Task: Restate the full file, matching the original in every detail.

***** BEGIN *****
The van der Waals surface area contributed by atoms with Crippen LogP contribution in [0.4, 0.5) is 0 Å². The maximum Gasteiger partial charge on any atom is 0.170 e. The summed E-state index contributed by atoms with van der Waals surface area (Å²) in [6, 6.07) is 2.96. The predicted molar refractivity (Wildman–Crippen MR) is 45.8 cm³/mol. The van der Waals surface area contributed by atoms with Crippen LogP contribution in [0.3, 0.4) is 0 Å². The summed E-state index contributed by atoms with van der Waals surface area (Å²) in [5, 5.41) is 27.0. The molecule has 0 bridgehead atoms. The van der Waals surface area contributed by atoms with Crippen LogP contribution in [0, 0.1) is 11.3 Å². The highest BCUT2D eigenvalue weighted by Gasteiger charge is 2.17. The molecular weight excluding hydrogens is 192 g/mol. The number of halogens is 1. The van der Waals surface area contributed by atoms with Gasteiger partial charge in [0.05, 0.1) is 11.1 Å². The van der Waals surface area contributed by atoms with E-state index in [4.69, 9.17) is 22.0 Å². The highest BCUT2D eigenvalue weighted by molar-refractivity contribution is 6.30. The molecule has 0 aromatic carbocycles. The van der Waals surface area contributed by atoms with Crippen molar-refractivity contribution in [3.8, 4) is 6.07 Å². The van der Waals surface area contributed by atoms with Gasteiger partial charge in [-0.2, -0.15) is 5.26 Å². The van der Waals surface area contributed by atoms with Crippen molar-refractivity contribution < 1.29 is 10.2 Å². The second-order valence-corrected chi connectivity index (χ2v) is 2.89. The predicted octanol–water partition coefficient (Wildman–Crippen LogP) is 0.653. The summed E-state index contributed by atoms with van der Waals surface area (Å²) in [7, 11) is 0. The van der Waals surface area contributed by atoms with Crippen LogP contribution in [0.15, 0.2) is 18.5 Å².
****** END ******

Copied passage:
The van der Waals surface area contributed by atoms with Crippen LogP contribution in [0.4, 0.5) is 0 Å². The maximum Gasteiger partial charge on any atom is 0.170 e. The summed E-state index contributed by atoms with van der Waals surface area (Å²) in [6, 6.07) is 2.96. The predicted molar refractivity (Wildman–Crippen MR) is 45.8 cm³/mol. The van der Waals surface area contributed by atoms with Crippen LogP contribution in [0.3, 0.4) is 0 Å². The summed E-state index contributed by atoms with van der Waals surface area (Å²) in [5, 5.41) is 27.0. The molecule has 0 bridgehead atoms. The van der Waals surface area contributed by atoms with Crippen LogP contribution in [0, 0.1) is 11.3 Å². The highest BCUT2D eigenvalue weighted by Gasteiger charge is 2.17. The molecular weight excluding hydrogens is 192 g/mol. The number of halogens is 1. The van der Waals surface area contributed by atoms with Gasteiger partial charge in [0.05, 0.1) is 11.1 Å². The van der Waals surface area contributed by atoms with E-state index in [4.69, 9.17) is 22.0 Å². The highest BCUT2D eigenvalue weighted by molar-refractivity contribution is 6.30. The molecule has 0 aromatic carbocycles. The van der Waals surface area contributed by atoms with Crippen molar-refractivity contribution in [3.8, 4) is 6.07 Å². The van der Waals surface area contributed by atoms with Gasteiger partial charge in [-0.2, -0.15) is 5.26 Å². The van der Waals surface area contributed by atoms with Crippen molar-refractivity contribution < 1.29 is 10.2 Å². The second-order valence-corrected chi connectivity index (χ2v) is 2.89. The predicted octanol–water partition coefficient (Wildman–Crippen LogP) is 0.653. The summed E-state index contributed by atoms with van der Waals surface area (Å²) in [7, 11) is 0. The van der Waals surface area contributed by atoms with Crippen LogP contribution in [0.15, 0.2) is 18.5 Å².